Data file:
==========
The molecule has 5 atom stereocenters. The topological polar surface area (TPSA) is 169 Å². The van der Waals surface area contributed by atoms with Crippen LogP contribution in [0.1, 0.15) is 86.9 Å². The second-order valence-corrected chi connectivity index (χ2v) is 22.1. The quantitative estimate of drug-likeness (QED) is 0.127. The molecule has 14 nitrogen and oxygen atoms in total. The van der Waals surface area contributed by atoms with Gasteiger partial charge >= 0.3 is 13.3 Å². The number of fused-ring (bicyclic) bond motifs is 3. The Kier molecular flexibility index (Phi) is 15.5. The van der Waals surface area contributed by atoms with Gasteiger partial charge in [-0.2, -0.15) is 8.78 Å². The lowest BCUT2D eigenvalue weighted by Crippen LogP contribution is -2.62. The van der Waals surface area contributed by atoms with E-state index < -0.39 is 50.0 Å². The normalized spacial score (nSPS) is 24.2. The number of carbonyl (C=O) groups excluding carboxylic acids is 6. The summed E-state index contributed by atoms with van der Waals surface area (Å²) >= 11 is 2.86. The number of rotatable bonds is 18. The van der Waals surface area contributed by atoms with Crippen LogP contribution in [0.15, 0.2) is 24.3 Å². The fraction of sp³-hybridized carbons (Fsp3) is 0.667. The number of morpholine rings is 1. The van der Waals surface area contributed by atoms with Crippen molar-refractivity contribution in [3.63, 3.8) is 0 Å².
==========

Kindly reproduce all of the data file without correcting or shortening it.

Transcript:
The molecule has 5 atom stereocenters. The topological polar surface area (TPSA) is 169 Å². The van der Waals surface area contributed by atoms with Crippen LogP contribution in [0.1, 0.15) is 86.9 Å². The second-order valence-corrected chi connectivity index (χ2v) is 22.1. The quantitative estimate of drug-likeness (QED) is 0.127. The molecule has 14 nitrogen and oxygen atoms in total. The van der Waals surface area contributed by atoms with Gasteiger partial charge >= 0.3 is 13.3 Å². The number of fused-ring (bicyclic) bond motifs is 3. The Kier molecular flexibility index (Phi) is 15.5. The van der Waals surface area contributed by atoms with Gasteiger partial charge in [-0.2, -0.15) is 8.78 Å². The lowest BCUT2D eigenvalue weighted by Crippen LogP contribution is -2.62. The van der Waals surface area contributed by atoms with E-state index < -0.39 is 50.0 Å². The normalized spacial score (nSPS) is 24.2. The number of carbonyl (C=O) groups excluding carboxylic acids is 6. The summed E-state index contributed by atoms with van der Waals surface area (Å²) >= 11 is 2.86. The number of rotatable bonds is 18. The van der Waals surface area contributed by atoms with Crippen LogP contribution in [0.15, 0.2) is 24.3 Å². The fraction of sp³-hybridized carbons (Fsp3) is 0.667. The number of morpholine rings is 1. The van der Waals surface area contributed by atoms with Crippen molar-refractivity contribution in [3.63, 3.8) is 0 Å².